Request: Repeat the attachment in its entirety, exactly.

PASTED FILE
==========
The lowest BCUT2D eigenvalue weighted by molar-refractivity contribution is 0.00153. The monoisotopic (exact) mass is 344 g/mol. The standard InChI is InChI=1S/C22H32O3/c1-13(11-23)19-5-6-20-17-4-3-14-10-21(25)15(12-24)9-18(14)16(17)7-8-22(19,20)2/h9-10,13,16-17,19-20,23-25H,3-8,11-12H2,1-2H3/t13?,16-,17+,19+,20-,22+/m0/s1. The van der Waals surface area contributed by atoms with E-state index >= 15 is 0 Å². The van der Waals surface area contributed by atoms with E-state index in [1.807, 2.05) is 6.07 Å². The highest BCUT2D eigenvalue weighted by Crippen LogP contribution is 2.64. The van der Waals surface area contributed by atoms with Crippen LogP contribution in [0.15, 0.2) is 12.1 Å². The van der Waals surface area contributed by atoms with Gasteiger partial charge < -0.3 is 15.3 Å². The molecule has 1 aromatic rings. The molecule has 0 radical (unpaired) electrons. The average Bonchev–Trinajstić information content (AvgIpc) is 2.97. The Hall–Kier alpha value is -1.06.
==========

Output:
The lowest BCUT2D eigenvalue weighted by molar-refractivity contribution is 0.00153. The monoisotopic (exact) mass is 344 g/mol. The standard InChI is InChI=1S/C22H32O3/c1-13(11-23)19-5-6-20-17-4-3-14-10-21(25)15(12-24)9-18(14)16(17)7-8-22(19,20)2/h9-10,13,16-17,19-20,23-25H,3-8,11-12H2,1-2H3/t13?,16-,17+,19+,20-,22+/m0/s1. The van der Waals surface area contributed by atoms with E-state index >= 15 is 0 Å². The van der Waals surface area contributed by atoms with E-state index in [1.807, 2.05) is 6.07 Å². The highest BCUT2D eigenvalue weighted by Crippen LogP contribution is 2.64. The van der Waals surface area contributed by atoms with Crippen LogP contribution in [0.15, 0.2) is 12.1 Å². The van der Waals surface area contributed by atoms with Gasteiger partial charge < -0.3 is 15.3 Å². The molecule has 1 aromatic rings. The molecule has 0 radical (unpaired) electrons. The average Bonchev–Trinajstić information content (AvgIpc) is 2.97. The Hall–Kier alpha value is -1.06.